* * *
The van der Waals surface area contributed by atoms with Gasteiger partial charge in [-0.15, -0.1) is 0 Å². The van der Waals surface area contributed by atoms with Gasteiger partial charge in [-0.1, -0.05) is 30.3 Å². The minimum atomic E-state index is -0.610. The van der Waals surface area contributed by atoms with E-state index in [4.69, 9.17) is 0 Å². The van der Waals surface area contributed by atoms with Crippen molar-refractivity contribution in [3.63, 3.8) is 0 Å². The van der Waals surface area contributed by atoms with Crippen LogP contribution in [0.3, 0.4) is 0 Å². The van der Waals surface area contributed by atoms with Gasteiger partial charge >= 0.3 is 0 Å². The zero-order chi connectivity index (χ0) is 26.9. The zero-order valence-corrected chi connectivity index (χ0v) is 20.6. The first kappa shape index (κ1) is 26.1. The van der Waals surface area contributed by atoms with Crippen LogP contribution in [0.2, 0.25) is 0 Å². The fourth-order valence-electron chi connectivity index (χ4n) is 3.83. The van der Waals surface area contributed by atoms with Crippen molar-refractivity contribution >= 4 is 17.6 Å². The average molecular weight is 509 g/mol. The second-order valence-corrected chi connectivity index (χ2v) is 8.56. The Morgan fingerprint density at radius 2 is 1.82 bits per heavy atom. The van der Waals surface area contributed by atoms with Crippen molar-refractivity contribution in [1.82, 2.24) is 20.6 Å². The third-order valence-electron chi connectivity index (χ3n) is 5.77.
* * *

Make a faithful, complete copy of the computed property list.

The van der Waals surface area contributed by atoms with Gasteiger partial charge in [-0.15, -0.1) is 0 Å². The van der Waals surface area contributed by atoms with Gasteiger partial charge in [-0.1, -0.05) is 30.3 Å². The minimum atomic E-state index is -0.610. The van der Waals surface area contributed by atoms with E-state index in [4.69, 9.17) is 0 Å². The van der Waals surface area contributed by atoms with Crippen molar-refractivity contribution in [3.63, 3.8) is 0 Å². The van der Waals surface area contributed by atoms with Crippen LogP contribution in [0.3, 0.4) is 0 Å². The van der Waals surface area contributed by atoms with Gasteiger partial charge >= 0.3 is 0 Å². The zero-order chi connectivity index (χ0) is 26.9. The zero-order valence-corrected chi connectivity index (χ0v) is 20.6. The first kappa shape index (κ1) is 26.1. The van der Waals surface area contributed by atoms with Crippen LogP contribution in [0.2, 0.25) is 0 Å². The fourth-order valence-electron chi connectivity index (χ4n) is 3.83. The van der Waals surface area contributed by atoms with Crippen molar-refractivity contribution >= 4 is 17.6 Å². The average molecular weight is 509 g/mol. The second-order valence-corrected chi connectivity index (χ2v) is 8.56. The Morgan fingerprint density at radius 2 is 1.82 bits per heavy atom. The van der Waals surface area contributed by atoms with Crippen molar-refractivity contribution in [1.82, 2.24) is 20.6 Å². The third-order valence-electron chi connectivity index (χ3n) is 5.77.